The SBA 7(a) Loan Program is the flagship lending program for the SBA, compiling by far the largest amount of loans for the most dollars. The SBA does not actually provide the loan. Instead, they provide a loan guarantee to the bank as an enhancement for loans that do not typically fit in the lender’s conventional lending guidelines. The SBA charges a one-time fee of approximately 2.25% of the loan amount that is passed on to the borrower by the Lender. This fee creates the pool of dollars to pay off on the guarantee amounts when necessary. Loans submitted under the SBA’s Preferred Lender Program (PLP) do not require additional underwriting by SBA. First National Bank Small Business Finance is a Preferred SBA Lender.
The SBA 7(a) Loan Program is one of the most flexible commercial finance products available today. Proceeds can be used for a wide variety of business purposes, including purchase of owner occupied real estate, leasehold improvements, equipment, working capital, business acquisition, partner buy outs, and business startup expenses. It can also be used to refinance existing business debt that was used for any of these purposes. In many cases, different uses of proceeds can be accomplished all in one loan, which simplifies the loan process for the borrower and usually results in lower monthly payments than other financing products on the market. Typical loan terms range from 10 – 25 years and are fully amortizing, so there are no balloon payments. Depending on the use of proceeds, financing may range from 70% to 100% of Total Project Cost.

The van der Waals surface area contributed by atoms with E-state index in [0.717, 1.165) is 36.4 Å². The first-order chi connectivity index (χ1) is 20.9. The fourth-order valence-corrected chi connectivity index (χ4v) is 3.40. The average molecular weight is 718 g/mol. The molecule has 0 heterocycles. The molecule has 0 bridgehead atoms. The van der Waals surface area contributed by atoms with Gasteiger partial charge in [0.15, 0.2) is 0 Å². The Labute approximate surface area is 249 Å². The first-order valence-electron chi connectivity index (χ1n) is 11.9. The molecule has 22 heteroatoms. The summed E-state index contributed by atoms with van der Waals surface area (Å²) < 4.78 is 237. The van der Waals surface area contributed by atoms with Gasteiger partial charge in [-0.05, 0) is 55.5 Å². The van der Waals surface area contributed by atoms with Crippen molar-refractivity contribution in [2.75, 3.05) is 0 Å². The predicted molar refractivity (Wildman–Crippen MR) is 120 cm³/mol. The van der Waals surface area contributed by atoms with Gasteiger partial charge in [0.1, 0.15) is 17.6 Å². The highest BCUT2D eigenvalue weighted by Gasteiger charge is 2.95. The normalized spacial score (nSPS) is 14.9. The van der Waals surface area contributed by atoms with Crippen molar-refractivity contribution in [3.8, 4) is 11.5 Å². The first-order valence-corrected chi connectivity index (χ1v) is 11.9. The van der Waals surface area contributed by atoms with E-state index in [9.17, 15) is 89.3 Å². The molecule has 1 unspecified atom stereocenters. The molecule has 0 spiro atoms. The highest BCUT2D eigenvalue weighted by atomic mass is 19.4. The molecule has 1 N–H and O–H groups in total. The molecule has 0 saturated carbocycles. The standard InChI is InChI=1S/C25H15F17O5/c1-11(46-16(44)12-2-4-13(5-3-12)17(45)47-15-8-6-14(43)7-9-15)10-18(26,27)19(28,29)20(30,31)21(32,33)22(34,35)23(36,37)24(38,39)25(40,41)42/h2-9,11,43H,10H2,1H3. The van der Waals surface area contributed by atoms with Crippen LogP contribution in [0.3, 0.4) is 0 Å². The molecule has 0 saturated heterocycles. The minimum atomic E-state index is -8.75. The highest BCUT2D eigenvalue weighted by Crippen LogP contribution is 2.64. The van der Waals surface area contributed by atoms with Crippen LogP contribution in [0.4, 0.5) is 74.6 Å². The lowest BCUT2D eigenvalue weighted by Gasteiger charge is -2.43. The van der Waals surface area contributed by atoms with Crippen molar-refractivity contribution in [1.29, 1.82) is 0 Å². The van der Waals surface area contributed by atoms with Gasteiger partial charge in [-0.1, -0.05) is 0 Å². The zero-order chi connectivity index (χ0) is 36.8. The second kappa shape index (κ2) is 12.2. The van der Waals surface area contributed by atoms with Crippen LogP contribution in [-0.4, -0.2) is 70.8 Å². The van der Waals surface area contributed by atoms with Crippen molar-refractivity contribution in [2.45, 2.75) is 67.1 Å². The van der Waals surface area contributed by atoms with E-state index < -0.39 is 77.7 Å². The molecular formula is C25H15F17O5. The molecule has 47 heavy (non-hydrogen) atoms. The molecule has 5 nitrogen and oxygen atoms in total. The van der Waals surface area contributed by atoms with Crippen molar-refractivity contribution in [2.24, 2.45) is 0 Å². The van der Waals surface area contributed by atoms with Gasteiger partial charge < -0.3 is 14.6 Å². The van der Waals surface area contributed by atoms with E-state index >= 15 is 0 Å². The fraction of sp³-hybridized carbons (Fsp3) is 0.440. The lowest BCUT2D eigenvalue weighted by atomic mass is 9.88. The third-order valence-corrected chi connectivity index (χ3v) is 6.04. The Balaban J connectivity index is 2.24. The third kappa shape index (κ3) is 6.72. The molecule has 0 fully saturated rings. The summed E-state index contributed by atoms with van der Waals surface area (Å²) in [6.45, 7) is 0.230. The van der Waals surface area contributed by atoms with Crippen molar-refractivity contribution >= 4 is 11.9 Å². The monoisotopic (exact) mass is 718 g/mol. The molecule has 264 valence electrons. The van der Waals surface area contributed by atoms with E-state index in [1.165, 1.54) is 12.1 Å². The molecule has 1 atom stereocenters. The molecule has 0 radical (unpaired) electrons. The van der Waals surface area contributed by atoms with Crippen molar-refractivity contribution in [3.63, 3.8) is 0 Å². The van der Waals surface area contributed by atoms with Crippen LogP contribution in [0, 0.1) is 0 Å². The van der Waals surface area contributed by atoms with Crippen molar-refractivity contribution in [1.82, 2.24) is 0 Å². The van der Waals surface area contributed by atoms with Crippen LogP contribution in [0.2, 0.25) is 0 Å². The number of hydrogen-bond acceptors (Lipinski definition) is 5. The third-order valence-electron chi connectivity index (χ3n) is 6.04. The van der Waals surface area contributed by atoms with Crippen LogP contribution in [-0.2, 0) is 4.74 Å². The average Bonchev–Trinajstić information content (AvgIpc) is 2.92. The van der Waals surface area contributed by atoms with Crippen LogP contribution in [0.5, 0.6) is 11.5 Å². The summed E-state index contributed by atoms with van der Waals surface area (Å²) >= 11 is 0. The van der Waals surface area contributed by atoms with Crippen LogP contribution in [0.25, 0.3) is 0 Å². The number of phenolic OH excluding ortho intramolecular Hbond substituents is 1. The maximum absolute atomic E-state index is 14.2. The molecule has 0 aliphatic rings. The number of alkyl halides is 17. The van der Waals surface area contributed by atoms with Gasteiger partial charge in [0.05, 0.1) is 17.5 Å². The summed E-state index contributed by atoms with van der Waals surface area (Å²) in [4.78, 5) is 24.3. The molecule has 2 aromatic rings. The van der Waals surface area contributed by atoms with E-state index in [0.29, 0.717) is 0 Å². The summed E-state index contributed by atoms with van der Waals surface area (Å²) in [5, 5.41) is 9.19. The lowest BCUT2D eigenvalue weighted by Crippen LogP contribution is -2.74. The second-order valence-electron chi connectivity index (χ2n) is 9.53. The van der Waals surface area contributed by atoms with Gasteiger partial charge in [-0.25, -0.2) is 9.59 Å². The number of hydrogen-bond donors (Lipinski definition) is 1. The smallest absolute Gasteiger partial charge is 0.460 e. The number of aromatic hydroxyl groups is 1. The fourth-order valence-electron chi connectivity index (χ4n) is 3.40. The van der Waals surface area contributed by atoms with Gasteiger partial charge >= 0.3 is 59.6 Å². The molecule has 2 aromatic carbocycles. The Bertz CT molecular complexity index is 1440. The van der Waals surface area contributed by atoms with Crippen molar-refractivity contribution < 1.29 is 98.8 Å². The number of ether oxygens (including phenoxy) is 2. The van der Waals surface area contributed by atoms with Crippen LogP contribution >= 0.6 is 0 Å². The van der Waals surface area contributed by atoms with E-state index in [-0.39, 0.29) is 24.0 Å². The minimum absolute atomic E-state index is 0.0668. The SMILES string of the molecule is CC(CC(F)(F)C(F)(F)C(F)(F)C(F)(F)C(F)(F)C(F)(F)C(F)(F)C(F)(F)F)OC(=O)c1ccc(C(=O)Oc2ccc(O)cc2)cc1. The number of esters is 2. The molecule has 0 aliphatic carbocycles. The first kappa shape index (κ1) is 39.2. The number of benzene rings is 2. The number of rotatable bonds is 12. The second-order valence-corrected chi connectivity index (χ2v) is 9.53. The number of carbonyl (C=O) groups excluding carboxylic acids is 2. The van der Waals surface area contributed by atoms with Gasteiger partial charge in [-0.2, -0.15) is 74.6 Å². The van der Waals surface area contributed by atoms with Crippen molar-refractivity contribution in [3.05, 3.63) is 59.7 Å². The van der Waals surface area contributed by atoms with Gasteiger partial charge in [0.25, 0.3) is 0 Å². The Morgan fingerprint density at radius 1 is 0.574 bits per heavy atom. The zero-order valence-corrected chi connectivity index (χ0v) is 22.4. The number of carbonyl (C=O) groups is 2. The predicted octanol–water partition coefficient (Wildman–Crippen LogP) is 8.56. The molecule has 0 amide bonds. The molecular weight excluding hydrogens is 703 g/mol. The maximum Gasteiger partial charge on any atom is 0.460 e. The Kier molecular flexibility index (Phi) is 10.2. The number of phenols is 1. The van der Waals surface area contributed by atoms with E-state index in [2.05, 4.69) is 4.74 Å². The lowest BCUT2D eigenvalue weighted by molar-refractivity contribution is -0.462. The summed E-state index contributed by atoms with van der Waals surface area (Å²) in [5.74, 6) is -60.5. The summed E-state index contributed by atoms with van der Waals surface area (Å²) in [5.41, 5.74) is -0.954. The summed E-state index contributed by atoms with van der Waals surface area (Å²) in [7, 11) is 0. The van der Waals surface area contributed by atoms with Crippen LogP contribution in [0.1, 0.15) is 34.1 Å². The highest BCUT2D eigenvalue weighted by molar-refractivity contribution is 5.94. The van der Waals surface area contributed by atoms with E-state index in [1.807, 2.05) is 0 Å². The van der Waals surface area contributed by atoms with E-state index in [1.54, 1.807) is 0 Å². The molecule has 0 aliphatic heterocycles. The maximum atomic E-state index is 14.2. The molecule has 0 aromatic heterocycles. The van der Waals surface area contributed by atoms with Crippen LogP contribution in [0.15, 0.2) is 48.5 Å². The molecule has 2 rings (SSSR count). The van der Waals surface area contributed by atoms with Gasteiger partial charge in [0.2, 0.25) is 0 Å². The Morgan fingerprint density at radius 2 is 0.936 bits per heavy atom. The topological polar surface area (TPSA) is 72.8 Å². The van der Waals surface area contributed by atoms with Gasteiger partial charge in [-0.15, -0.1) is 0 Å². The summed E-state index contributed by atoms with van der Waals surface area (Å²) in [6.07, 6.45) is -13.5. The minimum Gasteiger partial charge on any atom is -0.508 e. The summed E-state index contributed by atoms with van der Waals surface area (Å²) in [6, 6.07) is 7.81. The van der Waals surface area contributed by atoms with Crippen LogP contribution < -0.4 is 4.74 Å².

SBA 7(a) Loans have a maximum amount of $5 Million with no minimum amounts. Typically at First National Bank Small Business Finance, we consider loan requests from $350,000 up to $5,000,000. To be eligible for this type of loan, a business must be for profit and fall within a size limit of having a tangible net worth of less than $15 Million and have had an average profit of less than $5 Million in the last two years.
The SBA requires that all available collateral be taken to support a SBA 7(a) loan, however if the loan is not fully collateralized the SBA will still support the loan based on other underwriting requirements.